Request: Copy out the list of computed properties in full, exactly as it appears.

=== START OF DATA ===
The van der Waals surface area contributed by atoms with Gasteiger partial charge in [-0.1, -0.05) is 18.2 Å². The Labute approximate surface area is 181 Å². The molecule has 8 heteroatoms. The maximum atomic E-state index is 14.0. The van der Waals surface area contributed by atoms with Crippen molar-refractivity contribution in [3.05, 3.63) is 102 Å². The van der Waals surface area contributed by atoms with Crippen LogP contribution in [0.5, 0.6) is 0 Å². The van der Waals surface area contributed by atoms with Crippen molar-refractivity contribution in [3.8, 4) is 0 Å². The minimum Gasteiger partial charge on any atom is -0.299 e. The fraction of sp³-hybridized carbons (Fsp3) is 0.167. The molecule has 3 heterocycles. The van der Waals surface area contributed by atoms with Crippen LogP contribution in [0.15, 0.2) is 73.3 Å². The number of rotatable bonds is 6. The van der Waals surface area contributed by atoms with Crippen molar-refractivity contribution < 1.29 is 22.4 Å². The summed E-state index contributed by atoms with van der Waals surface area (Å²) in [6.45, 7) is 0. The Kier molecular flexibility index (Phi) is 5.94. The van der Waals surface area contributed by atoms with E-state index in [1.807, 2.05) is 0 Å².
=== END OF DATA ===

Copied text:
The van der Waals surface area contributed by atoms with Gasteiger partial charge in [-0.1, -0.05) is 18.2 Å². The Labute approximate surface area is 181 Å². The molecule has 8 heteroatoms. The maximum atomic E-state index is 14.0. The van der Waals surface area contributed by atoms with Crippen molar-refractivity contribution in [3.05, 3.63) is 102 Å². The van der Waals surface area contributed by atoms with Crippen LogP contribution in [0.5, 0.6) is 0 Å². The van der Waals surface area contributed by atoms with Crippen molar-refractivity contribution in [3.8, 4) is 0 Å². The minimum Gasteiger partial charge on any atom is -0.299 e. The fraction of sp³-hybridized carbons (Fsp3) is 0.167. The molecule has 3 heterocycles. The van der Waals surface area contributed by atoms with Crippen LogP contribution in [0.15, 0.2) is 73.3 Å². The number of rotatable bonds is 6. The van der Waals surface area contributed by atoms with Crippen molar-refractivity contribution < 1.29 is 22.4 Å². The summed E-state index contributed by atoms with van der Waals surface area (Å²) in [6.45, 7) is 0. The Kier molecular flexibility index (Phi) is 5.94. The van der Waals surface area contributed by atoms with E-state index in [1.807, 2.05) is 0 Å².